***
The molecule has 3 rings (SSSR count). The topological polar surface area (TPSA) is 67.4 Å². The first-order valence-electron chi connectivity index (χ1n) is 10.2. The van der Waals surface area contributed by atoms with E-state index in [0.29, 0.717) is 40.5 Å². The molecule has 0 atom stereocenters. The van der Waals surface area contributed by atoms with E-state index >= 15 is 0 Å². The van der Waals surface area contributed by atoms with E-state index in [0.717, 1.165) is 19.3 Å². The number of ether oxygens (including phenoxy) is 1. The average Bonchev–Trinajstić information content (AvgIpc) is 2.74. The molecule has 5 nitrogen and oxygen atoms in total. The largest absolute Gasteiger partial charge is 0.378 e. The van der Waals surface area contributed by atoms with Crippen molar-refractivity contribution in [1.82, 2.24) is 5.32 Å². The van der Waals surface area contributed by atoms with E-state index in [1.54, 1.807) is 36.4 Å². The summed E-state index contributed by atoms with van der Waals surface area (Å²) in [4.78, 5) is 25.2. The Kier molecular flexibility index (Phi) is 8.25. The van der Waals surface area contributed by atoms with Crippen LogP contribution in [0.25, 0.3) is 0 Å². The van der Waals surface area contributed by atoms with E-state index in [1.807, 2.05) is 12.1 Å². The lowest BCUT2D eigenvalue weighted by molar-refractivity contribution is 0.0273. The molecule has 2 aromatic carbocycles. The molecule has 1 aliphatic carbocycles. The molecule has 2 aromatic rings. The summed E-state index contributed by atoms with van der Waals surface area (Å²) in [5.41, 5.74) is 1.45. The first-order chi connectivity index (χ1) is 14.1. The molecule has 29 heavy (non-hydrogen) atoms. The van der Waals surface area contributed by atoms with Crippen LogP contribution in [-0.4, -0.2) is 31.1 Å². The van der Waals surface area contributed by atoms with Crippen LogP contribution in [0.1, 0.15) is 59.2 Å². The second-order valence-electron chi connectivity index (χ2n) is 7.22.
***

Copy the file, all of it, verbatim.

The molecule has 3 rings (SSSR count). The topological polar surface area (TPSA) is 67.4 Å². The first-order valence-electron chi connectivity index (χ1n) is 10.2. The van der Waals surface area contributed by atoms with E-state index in [0.29, 0.717) is 40.5 Å². The molecule has 0 atom stereocenters. The van der Waals surface area contributed by atoms with E-state index >= 15 is 0 Å². The van der Waals surface area contributed by atoms with E-state index in [0.717, 1.165) is 19.3 Å². The number of ether oxygens (including phenoxy) is 1. The average Bonchev–Trinajstić information content (AvgIpc) is 2.74. The molecule has 5 nitrogen and oxygen atoms in total. The largest absolute Gasteiger partial charge is 0.378 e. The van der Waals surface area contributed by atoms with Crippen molar-refractivity contribution in [1.82, 2.24) is 5.32 Å². The van der Waals surface area contributed by atoms with E-state index in [1.54, 1.807) is 36.4 Å². The summed E-state index contributed by atoms with van der Waals surface area (Å²) in [4.78, 5) is 25.2. The Kier molecular flexibility index (Phi) is 8.25. The van der Waals surface area contributed by atoms with Crippen LogP contribution in [0.25, 0.3) is 0 Å². The van der Waals surface area contributed by atoms with E-state index in [1.807, 2.05) is 12.1 Å². The lowest BCUT2D eigenvalue weighted by molar-refractivity contribution is 0.0273. The molecule has 2 aromatic carbocycles. The molecule has 1 aliphatic carbocycles. The molecule has 2 aromatic rings. The summed E-state index contributed by atoms with van der Waals surface area (Å²) in [5.41, 5.74) is 1.45. The first-order chi connectivity index (χ1) is 14.1. The molecule has 29 heavy (non-hydrogen) atoms. The van der Waals surface area contributed by atoms with Crippen LogP contribution in [-0.4, -0.2) is 31.1 Å². The van der Waals surface area contributed by atoms with Crippen LogP contribution in [0.1, 0.15) is 59.2 Å². The second-order valence-electron chi connectivity index (χ2n) is 7.22.